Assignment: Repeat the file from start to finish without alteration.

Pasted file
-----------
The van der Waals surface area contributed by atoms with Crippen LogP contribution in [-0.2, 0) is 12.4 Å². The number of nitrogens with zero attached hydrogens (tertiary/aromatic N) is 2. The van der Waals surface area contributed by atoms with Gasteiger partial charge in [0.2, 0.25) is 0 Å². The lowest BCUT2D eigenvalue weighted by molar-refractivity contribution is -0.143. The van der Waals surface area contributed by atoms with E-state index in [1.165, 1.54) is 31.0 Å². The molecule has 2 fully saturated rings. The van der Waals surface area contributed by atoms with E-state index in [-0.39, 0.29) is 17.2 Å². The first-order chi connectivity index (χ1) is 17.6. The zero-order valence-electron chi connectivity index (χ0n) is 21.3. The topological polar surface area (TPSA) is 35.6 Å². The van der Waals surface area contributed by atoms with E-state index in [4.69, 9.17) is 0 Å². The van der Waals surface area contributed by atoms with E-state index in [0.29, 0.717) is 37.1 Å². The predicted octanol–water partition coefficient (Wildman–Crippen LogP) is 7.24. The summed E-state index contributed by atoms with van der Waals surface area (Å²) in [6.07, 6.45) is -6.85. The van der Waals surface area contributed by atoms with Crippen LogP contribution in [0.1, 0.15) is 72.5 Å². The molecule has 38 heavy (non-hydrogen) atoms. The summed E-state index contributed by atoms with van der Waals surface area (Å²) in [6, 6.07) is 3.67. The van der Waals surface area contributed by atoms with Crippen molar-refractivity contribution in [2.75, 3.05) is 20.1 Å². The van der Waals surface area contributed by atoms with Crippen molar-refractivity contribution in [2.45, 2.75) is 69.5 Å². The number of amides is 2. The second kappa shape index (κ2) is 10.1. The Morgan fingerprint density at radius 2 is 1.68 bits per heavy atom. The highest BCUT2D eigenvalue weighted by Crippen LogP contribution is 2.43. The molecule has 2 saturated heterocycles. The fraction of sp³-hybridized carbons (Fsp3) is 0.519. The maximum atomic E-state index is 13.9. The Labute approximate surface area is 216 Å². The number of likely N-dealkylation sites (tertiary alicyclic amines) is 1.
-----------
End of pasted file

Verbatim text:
The van der Waals surface area contributed by atoms with Crippen LogP contribution in [-0.2, 0) is 12.4 Å². The number of nitrogens with zero attached hydrogens (tertiary/aromatic N) is 2. The van der Waals surface area contributed by atoms with Gasteiger partial charge in [0.2, 0.25) is 0 Å². The lowest BCUT2D eigenvalue weighted by molar-refractivity contribution is -0.143. The van der Waals surface area contributed by atoms with E-state index in [1.165, 1.54) is 31.0 Å². The molecule has 2 fully saturated rings. The van der Waals surface area contributed by atoms with E-state index in [-0.39, 0.29) is 17.2 Å². The first-order chi connectivity index (χ1) is 17.6. The zero-order valence-electron chi connectivity index (χ0n) is 21.3. The topological polar surface area (TPSA) is 35.6 Å². The van der Waals surface area contributed by atoms with E-state index in [4.69, 9.17) is 0 Å². The van der Waals surface area contributed by atoms with E-state index in [0.29, 0.717) is 37.1 Å². The predicted octanol–water partition coefficient (Wildman–Crippen LogP) is 7.24. The summed E-state index contributed by atoms with van der Waals surface area (Å²) in [6.07, 6.45) is -6.85. The van der Waals surface area contributed by atoms with Crippen LogP contribution in [0.1, 0.15) is 72.5 Å². The molecule has 38 heavy (non-hydrogen) atoms. The summed E-state index contributed by atoms with van der Waals surface area (Å²) in [6, 6.07) is 3.67. The van der Waals surface area contributed by atoms with Crippen molar-refractivity contribution in [2.75, 3.05) is 20.1 Å². The van der Waals surface area contributed by atoms with Crippen molar-refractivity contribution in [2.45, 2.75) is 69.5 Å². The number of amides is 2. The second kappa shape index (κ2) is 10.1. The Morgan fingerprint density at radius 2 is 1.68 bits per heavy atom. The highest BCUT2D eigenvalue weighted by Crippen LogP contribution is 2.43. The molecule has 2 saturated heterocycles. The fraction of sp³-hybridized carbons (Fsp3) is 0.519. The maximum atomic E-state index is 13.9. The Labute approximate surface area is 216 Å². The number of likely N-dealkylation sites (tertiary alicyclic amines) is 1.